Newborn Listeriosis Survival Rates and Facts

newborn survival

Once an infant has contracted listeriosis, newborn listeriosis survival is still possible. Do you know how to protect yourself and your newborn from contracting listeriosis?

What is Listeriosis?

When you are pregnant, you do everything possible to keep yourself and your unborn baby as healthy as possible. You eat right, exercise, and visit your obstetrician regularly. While of all of these steps are essential to having a successful pregnancy, labor, and delivery, serious problems can still occur.

Listeria monocytogenes is a bacteria that causes listeriosis. According to the Centers for Disease Control, an estimated 2,500 people are infected with listeriosis each year. About one in five people infected with this disease die. Listeria can be passed to a fetus through the placenta, and the results could be miscarriage, premature birth, stillbirth, severe health problems and even death for a newborn. Thus, newborn listeriosis survival is a very serious issue!

Where Is Listeria?

Where can this bacteria be found? Virtually anywhere! Listeria is evident on plants, animals, and people, and in dirt and water. People can be carriers of the bacteria without actually becoming sick. Because the bacteria are so widespread, it is surprising that such a limited amount of people become infected with the disease each year.

In most cases, people are infected from ingesting contaminated foods. Some people are more at risk at contracting the disease than others, and these include the elderly, those with weakened immune systems, unborn babies, and newborns.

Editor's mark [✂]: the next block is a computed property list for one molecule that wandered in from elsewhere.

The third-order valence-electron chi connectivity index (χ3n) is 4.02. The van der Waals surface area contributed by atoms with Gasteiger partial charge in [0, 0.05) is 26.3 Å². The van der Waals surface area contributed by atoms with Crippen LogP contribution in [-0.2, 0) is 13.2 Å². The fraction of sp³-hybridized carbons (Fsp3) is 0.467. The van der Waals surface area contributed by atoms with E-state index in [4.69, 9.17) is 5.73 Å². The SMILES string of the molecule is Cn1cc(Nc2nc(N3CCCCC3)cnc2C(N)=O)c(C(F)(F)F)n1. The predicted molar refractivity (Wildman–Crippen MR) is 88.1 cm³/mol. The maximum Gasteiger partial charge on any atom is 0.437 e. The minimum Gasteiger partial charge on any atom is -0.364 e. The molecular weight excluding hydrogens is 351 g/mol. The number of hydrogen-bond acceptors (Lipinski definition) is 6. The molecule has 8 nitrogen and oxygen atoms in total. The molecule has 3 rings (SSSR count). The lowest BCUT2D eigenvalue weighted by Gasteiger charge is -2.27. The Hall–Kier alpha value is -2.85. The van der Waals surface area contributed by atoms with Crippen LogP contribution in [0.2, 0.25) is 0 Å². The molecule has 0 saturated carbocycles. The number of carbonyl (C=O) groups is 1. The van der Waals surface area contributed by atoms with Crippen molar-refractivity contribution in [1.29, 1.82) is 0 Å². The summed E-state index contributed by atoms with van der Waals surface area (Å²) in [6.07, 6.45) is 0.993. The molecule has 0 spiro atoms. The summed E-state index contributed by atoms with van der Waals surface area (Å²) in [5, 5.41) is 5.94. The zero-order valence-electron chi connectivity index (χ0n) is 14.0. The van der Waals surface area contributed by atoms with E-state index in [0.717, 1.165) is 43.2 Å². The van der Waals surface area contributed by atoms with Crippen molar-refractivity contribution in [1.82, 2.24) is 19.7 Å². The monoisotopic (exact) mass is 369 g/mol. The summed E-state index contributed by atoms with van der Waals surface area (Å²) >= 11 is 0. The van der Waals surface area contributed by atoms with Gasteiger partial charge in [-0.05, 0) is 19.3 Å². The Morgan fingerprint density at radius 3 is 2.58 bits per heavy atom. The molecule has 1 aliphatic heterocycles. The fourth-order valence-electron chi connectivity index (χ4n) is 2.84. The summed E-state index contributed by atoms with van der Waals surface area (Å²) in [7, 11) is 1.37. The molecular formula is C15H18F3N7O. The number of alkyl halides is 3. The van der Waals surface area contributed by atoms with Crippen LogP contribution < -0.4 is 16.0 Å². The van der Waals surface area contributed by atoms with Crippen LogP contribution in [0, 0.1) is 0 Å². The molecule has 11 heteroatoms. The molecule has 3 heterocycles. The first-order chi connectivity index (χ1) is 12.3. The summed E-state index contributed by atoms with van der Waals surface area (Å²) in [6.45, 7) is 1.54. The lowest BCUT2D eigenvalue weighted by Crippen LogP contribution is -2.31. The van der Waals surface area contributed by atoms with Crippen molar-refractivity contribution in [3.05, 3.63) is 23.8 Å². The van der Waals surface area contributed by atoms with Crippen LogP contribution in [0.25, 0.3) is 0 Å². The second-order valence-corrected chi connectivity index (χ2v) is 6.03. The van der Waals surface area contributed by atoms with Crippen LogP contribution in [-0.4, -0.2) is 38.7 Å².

Why Are Pregnant Women in Danger?

Pregnant women are often more susceptible to contracting listeriosis because of hormonal changes. In fact, pregnant women make up as much as one-third of those who contract listeriosis simply because hormonal changes wreak havoc on an expectant mother's immune system. Once a mother contracts listeriosis, she can pass it on to her newborn. For the mother, the symptoms may be mild. For her unborn child, however, they can be deadly.

What Are the Symptoms and Treatment?

Listeriosis is often mistaken for the flu, with symptoms ranging from chills, fever, and muscle aches. Other symptoms can include diarrhea, nausea, and headaches. If you suspect that you might have been exposed to listeriosis or that you are exhibiting some of the symptoms, you should contact your doctor. He or she can perform a simple blood test to determine if you are infected. If you and/or your baby has been diagnosed with listeriosis, a regimen of antibiotics will be given. This is typically for 10 days and may be given intravenously.

How Can Listeriosis be Avoided?

Because listeriosis is typically spread through contaminated foods, the USDA's Food Safety and Inspection Service has provided a list of foods that should be avoided by at-risk people, including pregnant women.

  • Hot dogs, deli or luncheon meats: If you do eat these, make sure they are heated until steaming hot.
  • Soft cheeses: These include Camembert, blue-veined cheeses, feta, Brie, and Mexican-styled cheeses. (Safe cheese includes hard and semi-soft cheeses like cottage cheese, cream cheese, pasteurized processed cheese slices and spreads, and mozzarella.)
  • Refrigerated pate or meat spreads: However, you can eat canned or shelf-stable pate and meat spreads.
  • Refrigerated or smoked seafood: These include salmon, trout, whitefish, tuna, mackerel, and cod. (Safe seafood includes canned salmon and tuna or shelf-stable smoked seafood.)
  • Unpasteurized milk: This includes foods that contain unpasteurized milk.

How Can Foods Be Kept Safe?

The FDA advises everyone to follow the food safety precautions below:

  • Use a refrigerator thermometer to ensure that the temperature remains at or below 40 degrees. F.
  • Clean refrigerators on a regular basis.
  • Eat precooked, ready-to-eat, and other perishable foods as soon as possible.
  • Cook foods thoroughly and properly.
  • Wash fruits and vegetables thoroughly.

Possibility of Newborn Surviving Listeriosis

With quick diagnosis and treatment, newborn listeriosis survival is possible. If you notice that your baby is experiencing difficulty breathing, lethargy, irritability, feeding difficulty, or vomiting, or cries in a high-pitched voice, you should call your doctor immediately.

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Newborn Listeriosis Survival Rates and Facts